If it had not been for intervention by the Government, about 20,000 people now in jobs in Merseyside would not have had them. That work has been sustained by Government intervention. We believe that that process has to be extended over the period to come. The Manpower Services Commission, in particular, has produced a recent report in which it has made recommendations—and I believe that the Government will be eager to act upon them as speedily as possible—for further assistance for young people, who form a major part of the problem. What is requited is Government intervention, and those on the Government Benches understand the fact.
Is my right hon. Friend aware that if one analyses the votes on Merseyside one sees that Opposition Members have nothing to crow about and that in a General Election the results on Merseyside would be precisely as they are now? [Interruption.] Yes—with more Labour seats than Tory seats. Is my right hon. Friend further aware that if Conservative policies were carried out, with massive further cuts in public expenditure plus a failure to assist in bringing industry to Merseyside, unemployment there would be far higher than it is?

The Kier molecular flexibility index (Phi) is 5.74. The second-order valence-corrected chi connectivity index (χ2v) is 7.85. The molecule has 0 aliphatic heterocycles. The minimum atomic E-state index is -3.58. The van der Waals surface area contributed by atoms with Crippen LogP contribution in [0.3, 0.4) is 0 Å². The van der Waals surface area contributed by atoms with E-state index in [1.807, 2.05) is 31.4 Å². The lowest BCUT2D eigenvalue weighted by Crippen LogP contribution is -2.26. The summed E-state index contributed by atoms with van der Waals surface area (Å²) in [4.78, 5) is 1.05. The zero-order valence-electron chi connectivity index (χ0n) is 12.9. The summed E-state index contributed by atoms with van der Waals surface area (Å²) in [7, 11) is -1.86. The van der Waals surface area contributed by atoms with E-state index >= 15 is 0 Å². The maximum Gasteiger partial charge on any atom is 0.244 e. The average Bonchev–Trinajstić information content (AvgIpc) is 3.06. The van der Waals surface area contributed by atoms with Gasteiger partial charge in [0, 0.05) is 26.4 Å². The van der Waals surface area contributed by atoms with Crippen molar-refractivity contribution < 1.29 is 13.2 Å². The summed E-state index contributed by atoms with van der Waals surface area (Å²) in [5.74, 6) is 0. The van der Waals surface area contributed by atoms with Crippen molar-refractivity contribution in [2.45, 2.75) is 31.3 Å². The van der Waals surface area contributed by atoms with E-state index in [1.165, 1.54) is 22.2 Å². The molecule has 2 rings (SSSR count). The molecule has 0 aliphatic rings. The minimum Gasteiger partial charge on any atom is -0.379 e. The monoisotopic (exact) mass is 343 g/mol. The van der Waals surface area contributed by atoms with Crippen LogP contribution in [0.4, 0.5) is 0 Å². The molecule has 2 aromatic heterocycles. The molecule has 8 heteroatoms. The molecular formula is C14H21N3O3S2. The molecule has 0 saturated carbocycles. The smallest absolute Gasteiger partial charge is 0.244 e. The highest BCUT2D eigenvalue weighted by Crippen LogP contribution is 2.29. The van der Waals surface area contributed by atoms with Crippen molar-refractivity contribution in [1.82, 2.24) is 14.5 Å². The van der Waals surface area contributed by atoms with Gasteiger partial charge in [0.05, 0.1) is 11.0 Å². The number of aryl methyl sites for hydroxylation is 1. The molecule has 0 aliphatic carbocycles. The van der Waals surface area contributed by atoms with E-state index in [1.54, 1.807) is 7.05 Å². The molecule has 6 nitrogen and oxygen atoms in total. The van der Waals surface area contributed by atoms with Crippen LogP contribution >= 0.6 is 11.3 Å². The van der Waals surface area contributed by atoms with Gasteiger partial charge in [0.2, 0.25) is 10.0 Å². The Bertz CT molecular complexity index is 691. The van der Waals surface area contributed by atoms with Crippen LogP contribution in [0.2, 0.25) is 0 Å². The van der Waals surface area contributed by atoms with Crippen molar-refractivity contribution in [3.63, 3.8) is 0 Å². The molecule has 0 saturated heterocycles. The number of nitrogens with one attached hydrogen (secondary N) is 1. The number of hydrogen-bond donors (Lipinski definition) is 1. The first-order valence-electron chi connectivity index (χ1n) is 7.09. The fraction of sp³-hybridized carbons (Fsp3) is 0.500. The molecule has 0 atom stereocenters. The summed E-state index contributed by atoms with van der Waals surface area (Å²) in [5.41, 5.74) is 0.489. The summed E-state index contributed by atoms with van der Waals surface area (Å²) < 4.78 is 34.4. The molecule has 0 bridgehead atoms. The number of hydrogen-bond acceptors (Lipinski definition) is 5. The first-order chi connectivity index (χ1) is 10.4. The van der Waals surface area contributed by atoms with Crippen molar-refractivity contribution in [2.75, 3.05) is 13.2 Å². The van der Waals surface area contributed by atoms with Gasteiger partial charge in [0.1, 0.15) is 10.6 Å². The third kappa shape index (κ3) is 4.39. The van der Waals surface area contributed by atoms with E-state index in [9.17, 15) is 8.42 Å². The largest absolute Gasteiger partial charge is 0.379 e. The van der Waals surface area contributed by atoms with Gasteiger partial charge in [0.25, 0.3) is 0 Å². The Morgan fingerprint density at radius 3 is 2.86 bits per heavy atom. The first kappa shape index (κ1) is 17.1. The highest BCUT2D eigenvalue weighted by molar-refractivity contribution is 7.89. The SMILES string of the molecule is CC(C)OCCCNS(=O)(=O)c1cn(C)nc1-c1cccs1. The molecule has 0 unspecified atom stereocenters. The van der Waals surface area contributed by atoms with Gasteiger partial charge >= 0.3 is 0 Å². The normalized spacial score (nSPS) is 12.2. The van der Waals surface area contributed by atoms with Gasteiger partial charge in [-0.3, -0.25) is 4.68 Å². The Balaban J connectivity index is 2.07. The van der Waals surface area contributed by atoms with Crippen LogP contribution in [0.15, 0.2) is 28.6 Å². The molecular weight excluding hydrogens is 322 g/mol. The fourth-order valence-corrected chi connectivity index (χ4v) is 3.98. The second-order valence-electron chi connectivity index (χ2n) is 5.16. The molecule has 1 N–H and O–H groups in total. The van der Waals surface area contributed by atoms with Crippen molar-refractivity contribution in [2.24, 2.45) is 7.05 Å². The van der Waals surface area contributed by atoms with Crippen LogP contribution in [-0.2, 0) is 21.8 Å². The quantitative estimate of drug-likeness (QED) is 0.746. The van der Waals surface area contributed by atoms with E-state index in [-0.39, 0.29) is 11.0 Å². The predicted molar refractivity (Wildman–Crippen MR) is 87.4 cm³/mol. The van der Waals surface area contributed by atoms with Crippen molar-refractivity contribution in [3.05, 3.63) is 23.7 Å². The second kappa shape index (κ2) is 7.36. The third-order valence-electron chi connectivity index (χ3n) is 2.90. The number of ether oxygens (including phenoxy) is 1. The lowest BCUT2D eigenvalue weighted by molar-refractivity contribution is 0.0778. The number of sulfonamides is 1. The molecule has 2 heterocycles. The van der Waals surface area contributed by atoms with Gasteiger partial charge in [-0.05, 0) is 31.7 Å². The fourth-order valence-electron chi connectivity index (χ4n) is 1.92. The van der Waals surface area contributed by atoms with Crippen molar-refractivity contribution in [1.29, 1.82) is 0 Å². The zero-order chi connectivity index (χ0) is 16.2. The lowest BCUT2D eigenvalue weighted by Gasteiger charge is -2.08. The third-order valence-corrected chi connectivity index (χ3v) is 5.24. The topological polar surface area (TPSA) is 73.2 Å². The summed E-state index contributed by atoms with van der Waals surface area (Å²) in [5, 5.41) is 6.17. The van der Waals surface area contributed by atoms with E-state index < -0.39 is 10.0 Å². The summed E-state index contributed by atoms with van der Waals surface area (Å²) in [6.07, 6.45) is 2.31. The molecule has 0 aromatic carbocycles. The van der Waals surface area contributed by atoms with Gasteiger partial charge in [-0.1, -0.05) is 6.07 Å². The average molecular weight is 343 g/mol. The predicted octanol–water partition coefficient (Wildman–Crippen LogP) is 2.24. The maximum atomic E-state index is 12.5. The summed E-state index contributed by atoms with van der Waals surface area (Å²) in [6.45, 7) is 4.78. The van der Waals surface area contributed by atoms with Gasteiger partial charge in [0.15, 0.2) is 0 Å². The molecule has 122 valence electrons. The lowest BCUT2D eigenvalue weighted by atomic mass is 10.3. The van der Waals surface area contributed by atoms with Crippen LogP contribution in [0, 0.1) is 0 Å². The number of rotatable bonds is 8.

I fully accept what my hon. Friend has said. I could not have said it better myself. If those Opposition Members who to judge from these questions, have apparently shown some interest in Merseyside had taken rather more interest in previous discussions, they would have realised that representations have been made by my right hon. and hon. Friends on matters affecting employment on Merseyside over many months and that some of the improvements that we have been able to achieve have been achieved precisely because we have responded to those representations.
Foreign Secretary (Speech)